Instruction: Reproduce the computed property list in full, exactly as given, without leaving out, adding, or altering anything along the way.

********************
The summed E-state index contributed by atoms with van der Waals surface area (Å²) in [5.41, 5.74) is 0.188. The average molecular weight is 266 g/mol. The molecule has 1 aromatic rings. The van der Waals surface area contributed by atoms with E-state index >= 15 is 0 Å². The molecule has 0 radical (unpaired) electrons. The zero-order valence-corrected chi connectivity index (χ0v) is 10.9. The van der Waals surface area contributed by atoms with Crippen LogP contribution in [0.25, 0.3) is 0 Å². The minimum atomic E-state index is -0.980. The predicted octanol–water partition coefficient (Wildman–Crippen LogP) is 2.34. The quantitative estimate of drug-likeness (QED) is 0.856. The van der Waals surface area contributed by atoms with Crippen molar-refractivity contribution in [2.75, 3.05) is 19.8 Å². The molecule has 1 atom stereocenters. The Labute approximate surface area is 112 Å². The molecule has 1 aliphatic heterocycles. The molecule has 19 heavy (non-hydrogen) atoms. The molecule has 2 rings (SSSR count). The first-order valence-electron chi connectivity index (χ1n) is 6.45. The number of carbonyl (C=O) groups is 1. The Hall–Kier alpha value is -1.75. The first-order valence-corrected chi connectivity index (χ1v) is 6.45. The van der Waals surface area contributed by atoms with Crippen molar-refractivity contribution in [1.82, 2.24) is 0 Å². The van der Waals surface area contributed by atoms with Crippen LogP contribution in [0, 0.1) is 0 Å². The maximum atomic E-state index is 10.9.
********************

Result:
The summed E-state index contributed by atoms with van der Waals surface area (Å²) in [5.41, 5.74) is 0.188. The average molecular weight is 266 g/mol. The molecule has 1 aromatic rings. The van der Waals surface area contributed by atoms with E-state index >= 15 is 0 Å². The molecule has 0 radical (unpaired) electrons. The zero-order valence-corrected chi connectivity index (χ0v) is 10.9. The van der Waals surface area contributed by atoms with Crippen LogP contribution in [0.25, 0.3) is 0 Å². The minimum atomic E-state index is -0.980. The predicted octanol–water partition coefficient (Wildman–Crippen LogP) is 2.34. The quantitative estimate of drug-likeness (QED) is 0.856. The van der Waals surface area contributed by atoms with Crippen molar-refractivity contribution in [2.75, 3.05) is 19.8 Å². The molecule has 1 atom stereocenters. The Labute approximate surface area is 112 Å². The molecule has 1 aliphatic heterocycles. The molecule has 19 heavy (non-hydrogen) atoms. The molecule has 2 rings (SSSR count). The first-order valence-electron chi connectivity index (χ1n) is 6.45. The number of carbonyl (C=O) groups is 1. The Hall–Kier alpha value is -1.75. The first-order valence-corrected chi connectivity index (χ1v) is 6.45. The van der Waals surface area contributed by atoms with Crippen molar-refractivity contribution in [1.82, 2.24) is 0 Å². The van der Waals surface area contributed by atoms with Crippen LogP contribution in [0, 0.1) is 0 Å². The maximum atomic E-state index is 10.9.